When Margi Pemble looks at the new I-35W bridge, she sees the orange-vested construction workers. And they remind her of the collapse.
Thirteen months ago, when the old bridge fell, Pemble saw it happen from her window on the 14th floor of the Riverview Tower, a high-rise condominium complex just a third of a mile away.
Earlier this week at the condo, she recalled the memories of how the bridge buckled and heaved right before the collapse, tossing construction workers in the air.
The bridge is moving us into the future, but we're still connecting two pieces from the past.
"Now watching the construction workers on the bridge at this point -- it makes me nervous," Pemble said. "Watching them work on that bridge over there and I just think, I don't know if I'll ever be able to cross it. I know I will. But I don't know when."
Pemble has many memories of that day. She is a pediatric nurse for Children's Hospital in Minneapolis, and was a first responder to the collapse.
She was sent to help the young people who were on that school bus, which was trapped on the bridge. She remembers comforting two children, the kids of the injured bus driver.
"I could see them bringing the backboard in to transport their mother, and I'm a pediatric nurse so I have my tricks," Pemble said. "I asked them if they knew what a surfboard was and they said yeah. And I said, 'They're going to bring a surfboard in to put your mom on, isn't that kind of funny?'"
Pemble doesn't live at the Towers any more, although she still lives in the city. She says these memories of the collapse, and the aftermath, create an irrational but unavoidable, fear. That's compounded by the hurried timetable for the new bridge.
"We wanted this bridge to go up so fast," she said. "It produces a little anxiety, knowing they wanted to do this in the middle of winter."
Many of the people who responded to MPR News about the new I-35W bridge say they will travel on it as before.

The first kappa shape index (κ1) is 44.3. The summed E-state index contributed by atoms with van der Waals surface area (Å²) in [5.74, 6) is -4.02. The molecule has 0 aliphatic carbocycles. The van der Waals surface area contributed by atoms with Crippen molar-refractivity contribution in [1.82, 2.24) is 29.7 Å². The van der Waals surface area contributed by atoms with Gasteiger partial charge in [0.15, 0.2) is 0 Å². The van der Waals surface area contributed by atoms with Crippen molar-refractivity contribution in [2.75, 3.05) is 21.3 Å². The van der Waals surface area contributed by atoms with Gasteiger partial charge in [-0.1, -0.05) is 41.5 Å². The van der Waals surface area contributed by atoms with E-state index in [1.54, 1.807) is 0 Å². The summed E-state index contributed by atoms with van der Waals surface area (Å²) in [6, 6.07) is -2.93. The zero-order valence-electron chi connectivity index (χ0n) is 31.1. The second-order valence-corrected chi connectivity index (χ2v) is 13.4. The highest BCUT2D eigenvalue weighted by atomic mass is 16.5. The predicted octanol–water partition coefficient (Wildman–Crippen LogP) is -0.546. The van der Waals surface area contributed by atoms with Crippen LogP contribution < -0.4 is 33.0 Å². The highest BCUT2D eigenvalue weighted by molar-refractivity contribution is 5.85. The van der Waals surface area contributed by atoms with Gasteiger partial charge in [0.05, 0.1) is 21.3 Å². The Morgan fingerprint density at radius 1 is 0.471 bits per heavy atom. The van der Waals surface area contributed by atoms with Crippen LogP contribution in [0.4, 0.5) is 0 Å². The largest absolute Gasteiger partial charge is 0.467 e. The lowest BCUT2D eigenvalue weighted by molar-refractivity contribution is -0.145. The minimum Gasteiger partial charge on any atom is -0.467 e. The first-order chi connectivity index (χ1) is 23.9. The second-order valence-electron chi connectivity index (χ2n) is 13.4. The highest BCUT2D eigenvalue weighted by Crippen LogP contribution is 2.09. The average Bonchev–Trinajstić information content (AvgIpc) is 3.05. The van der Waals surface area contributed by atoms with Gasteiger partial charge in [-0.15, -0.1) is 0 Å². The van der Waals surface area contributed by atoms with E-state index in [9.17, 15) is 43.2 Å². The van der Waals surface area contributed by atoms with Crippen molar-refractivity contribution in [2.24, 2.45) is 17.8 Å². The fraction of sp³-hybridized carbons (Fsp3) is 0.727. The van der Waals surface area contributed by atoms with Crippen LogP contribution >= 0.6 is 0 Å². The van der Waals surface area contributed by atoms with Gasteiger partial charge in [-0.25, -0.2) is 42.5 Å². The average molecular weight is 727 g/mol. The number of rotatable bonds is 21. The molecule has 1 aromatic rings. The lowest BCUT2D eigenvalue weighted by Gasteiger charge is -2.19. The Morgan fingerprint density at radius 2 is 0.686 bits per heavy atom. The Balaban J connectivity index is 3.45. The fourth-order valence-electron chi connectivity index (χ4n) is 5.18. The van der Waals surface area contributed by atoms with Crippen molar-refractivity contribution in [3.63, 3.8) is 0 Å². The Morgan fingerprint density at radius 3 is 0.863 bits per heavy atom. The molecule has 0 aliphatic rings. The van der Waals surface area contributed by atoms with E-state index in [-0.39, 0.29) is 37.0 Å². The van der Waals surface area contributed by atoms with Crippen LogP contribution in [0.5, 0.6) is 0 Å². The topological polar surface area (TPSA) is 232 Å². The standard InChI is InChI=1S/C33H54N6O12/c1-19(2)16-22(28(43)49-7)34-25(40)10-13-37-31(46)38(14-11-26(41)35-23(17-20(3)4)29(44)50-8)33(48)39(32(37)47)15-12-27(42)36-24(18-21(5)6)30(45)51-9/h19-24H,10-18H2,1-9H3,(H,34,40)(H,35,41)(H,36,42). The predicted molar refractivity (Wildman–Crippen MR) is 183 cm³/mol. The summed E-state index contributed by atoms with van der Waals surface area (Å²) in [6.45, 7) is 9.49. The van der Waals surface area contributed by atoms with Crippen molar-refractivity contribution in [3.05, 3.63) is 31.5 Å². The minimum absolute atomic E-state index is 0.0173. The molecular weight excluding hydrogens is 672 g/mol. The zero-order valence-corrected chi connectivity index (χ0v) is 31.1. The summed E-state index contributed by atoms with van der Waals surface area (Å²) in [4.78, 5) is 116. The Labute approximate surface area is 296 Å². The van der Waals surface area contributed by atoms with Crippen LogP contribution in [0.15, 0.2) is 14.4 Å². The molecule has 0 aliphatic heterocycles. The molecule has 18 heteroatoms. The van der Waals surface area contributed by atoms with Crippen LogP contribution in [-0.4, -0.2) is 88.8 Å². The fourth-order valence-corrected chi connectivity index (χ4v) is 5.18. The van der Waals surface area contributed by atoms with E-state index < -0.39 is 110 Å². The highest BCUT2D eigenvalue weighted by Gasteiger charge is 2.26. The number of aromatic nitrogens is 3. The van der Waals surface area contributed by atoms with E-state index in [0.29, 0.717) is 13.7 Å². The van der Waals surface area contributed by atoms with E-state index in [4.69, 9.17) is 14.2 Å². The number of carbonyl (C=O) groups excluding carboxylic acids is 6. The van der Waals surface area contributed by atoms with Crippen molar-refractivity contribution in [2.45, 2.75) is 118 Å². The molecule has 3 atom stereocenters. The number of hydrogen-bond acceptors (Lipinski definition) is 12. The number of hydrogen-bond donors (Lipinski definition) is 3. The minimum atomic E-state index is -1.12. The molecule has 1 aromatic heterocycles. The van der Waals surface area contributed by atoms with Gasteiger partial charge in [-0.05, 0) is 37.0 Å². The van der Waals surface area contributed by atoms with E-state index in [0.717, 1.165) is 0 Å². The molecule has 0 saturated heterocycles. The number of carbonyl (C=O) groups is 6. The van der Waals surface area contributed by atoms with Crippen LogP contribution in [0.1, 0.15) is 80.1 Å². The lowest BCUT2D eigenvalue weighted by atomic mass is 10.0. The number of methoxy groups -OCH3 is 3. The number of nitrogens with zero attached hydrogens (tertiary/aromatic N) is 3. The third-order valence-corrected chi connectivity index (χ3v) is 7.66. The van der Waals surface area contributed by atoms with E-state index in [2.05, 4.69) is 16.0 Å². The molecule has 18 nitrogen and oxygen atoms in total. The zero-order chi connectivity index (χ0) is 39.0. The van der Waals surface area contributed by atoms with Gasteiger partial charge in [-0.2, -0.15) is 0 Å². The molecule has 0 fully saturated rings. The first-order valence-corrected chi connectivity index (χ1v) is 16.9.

But others, like Margi, are either anxious or ambivalent about the new span.
David Burck of Minneapolis explained his reluctance this way: "Maybe those feelings from its loss haven't really been resolved yet, in my mind, for me."
Others developed new commuting habits. Some became bus riders, and others found new routes.
Brian Herder, an ad agency executive, was the in habit of driving 35W from his Minneapolis home to visit his grown children who lived on the other side of the river.
After the collapse, he took city streets -- which at first were an inconvenience. Then he started to like his new path.
"You get to see communities, and I'm driving by parks I'd never seen before," Herder said. "It's kind of nice not to be in that cluster of cars kind of inching their way across town. And there is going to be even less traffic on some of those roads that I'm used to taking, and so I'll cheerfully take those when possible."
Herder admits that when he has to get somewhere fast, he will use the 35W bridge.
But when it comes to commuting on this brand new bridge, Margie Pemble thinks some drivers will have a hard time forgetting what happened.
"The bridge is moving us into the future, but we're still connecting two pieces from the past," she said. "I think that it's going to be difficult for people -- that there is going to be some backlash for people who think that there is going to be all this change, when there is still stuff there that they are going to have to deal with."